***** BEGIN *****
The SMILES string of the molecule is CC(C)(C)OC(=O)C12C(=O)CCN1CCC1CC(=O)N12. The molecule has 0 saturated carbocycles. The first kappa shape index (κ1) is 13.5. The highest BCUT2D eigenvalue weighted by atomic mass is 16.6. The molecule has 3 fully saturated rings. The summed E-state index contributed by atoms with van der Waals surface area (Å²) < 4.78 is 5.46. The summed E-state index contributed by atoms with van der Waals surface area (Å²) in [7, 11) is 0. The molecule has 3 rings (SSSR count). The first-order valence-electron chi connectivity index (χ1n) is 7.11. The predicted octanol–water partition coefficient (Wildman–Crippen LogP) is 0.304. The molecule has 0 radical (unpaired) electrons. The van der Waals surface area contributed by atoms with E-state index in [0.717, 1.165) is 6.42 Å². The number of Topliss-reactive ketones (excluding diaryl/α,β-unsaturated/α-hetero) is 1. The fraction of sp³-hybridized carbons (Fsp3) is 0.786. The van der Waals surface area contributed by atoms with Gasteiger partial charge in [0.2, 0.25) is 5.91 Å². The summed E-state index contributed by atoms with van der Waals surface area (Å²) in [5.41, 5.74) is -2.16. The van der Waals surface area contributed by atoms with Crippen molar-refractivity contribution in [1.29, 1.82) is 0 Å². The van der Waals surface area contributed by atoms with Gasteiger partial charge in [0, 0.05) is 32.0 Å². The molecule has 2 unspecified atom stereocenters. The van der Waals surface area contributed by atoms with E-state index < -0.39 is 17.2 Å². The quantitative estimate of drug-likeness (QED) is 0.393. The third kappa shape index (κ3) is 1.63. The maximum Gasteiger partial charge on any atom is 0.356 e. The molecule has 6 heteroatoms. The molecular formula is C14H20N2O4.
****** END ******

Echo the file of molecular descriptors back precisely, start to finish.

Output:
The SMILES string of the molecule is CC(C)(C)OC(=O)C12C(=O)CCN1CCC1CC(=O)N12. The molecule has 0 saturated carbocycles. The first kappa shape index (κ1) is 13.5. The highest BCUT2D eigenvalue weighted by atomic mass is 16.6. The molecule has 3 fully saturated rings. The summed E-state index contributed by atoms with van der Waals surface area (Å²) < 4.78 is 5.46. The summed E-state index contributed by atoms with van der Waals surface area (Å²) in [7, 11) is 0. The molecule has 3 rings (SSSR count). The first-order valence-electron chi connectivity index (χ1n) is 7.11. The predicted octanol–water partition coefficient (Wildman–Crippen LogP) is 0.304. The molecule has 0 radical (unpaired) electrons. The van der Waals surface area contributed by atoms with E-state index in [0.717, 1.165) is 6.42 Å². The number of Topliss-reactive ketones (excluding diaryl/α,β-unsaturated/α-hetero) is 1. The fraction of sp³-hybridized carbons (Fsp3) is 0.786. The van der Waals surface area contributed by atoms with Gasteiger partial charge in [0.2, 0.25) is 5.91 Å². The summed E-state index contributed by atoms with van der Waals surface area (Å²) in [5.41, 5.74) is -2.16. The van der Waals surface area contributed by atoms with Crippen molar-refractivity contribution in [1.29, 1.82) is 0 Å². The van der Waals surface area contributed by atoms with Gasteiger partial charge in [0, 0.05) is 32.0 Å². The molecule has 2 unspecified atom stereocenters. The van der Waals surface area contributed by atoms with E-state index < -0.39 is 17.2 Å². The quantitative estimate of drug-likeness (QED) is 0.393. The third kappa shape index (κ3) is 1.63. The maximum Gasteiger partial charge on any atom is 0.356 e. The molecule has 6 heteroatoms. The molecular formula is C14H20N2O4.